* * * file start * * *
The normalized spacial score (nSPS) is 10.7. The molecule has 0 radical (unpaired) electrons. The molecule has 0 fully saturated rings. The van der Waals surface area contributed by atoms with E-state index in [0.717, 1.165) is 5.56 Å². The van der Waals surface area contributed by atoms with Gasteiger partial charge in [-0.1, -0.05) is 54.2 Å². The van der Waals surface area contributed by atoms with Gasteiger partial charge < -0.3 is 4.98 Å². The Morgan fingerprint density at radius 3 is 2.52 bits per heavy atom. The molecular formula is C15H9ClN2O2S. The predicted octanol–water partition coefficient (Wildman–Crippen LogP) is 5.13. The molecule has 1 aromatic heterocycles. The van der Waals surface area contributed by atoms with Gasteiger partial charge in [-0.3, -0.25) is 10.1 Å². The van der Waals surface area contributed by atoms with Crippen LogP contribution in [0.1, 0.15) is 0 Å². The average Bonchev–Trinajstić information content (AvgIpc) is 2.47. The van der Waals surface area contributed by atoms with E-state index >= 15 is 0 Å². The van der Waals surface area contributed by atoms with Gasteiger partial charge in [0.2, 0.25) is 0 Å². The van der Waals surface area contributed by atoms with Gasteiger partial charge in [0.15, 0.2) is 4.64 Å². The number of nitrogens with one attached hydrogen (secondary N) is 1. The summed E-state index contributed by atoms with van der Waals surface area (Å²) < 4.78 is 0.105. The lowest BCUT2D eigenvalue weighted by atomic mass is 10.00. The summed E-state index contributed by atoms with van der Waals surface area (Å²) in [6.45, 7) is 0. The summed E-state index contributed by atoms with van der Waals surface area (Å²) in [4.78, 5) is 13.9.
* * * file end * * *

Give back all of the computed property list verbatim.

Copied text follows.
The normalized spacial score (nSPS) is 10.7. The molecule has 0 radical (unpaired) electrons. The molecule has 0 fully saturated rings. The van der Waals surface area contributed by atoms with E-state index in [0.717, 1.165) is 5.56 Å². The van der Waals surface area contributed by atoms with Gasteiger partial charge in [-0.1, -0.05) is 54.2 Å². The van der Waals surface area contributed by atoms with Gasteiger partial charge < -0.3 is 4.98 Å². The Morgan fingerprint density at radius 3 is 2.52 bits per heavy atom. The molecular formula is C15H9ClN2O2S. The predicted octanol–water partition coefficient (Wildman–Crippen LogP) is 5.13. The molecule has 1 aromatic heterocycles. The van der Waals surface area contributed by atoms with Gasteiger partial charge in [-0.3, -0.25) is 10.1 Å². The van der Waals surface area contributed by atoms with Crippen LogP contribution in [0.1, 0.15) is 0 Å². The average Bonchev–Trinajstić information content (AvgIpc) is 2.47. The van der Waals surface area contributed by atoms with E-state index >= 15 is 0 Å². The van der Waals surface area contributed by atoms with Gasteiger partial charge in [0.2, 0.25) is 0 Å². The van der Waals surface area contributed by atoms with Gasteiger partial charge in [0.15, 0.2) is 4.64 Å². The number of nitrogens with one attached hydrogen (secondary N) is 1. The summed E-state index contributed by atoms with van der Waals surface area (Å²) < 4.78 is 0.105. The lowest BCUT2D eigenvalue weighted by atomic mass is 10.00. The summed E-state index contributed by atoms with van der Waals surface area (Å²) in [6.45, 7) is 0. The summed E-state index contributed by atoms with van der Waals surface area (Å²) in [4.78, 5) is 13.9.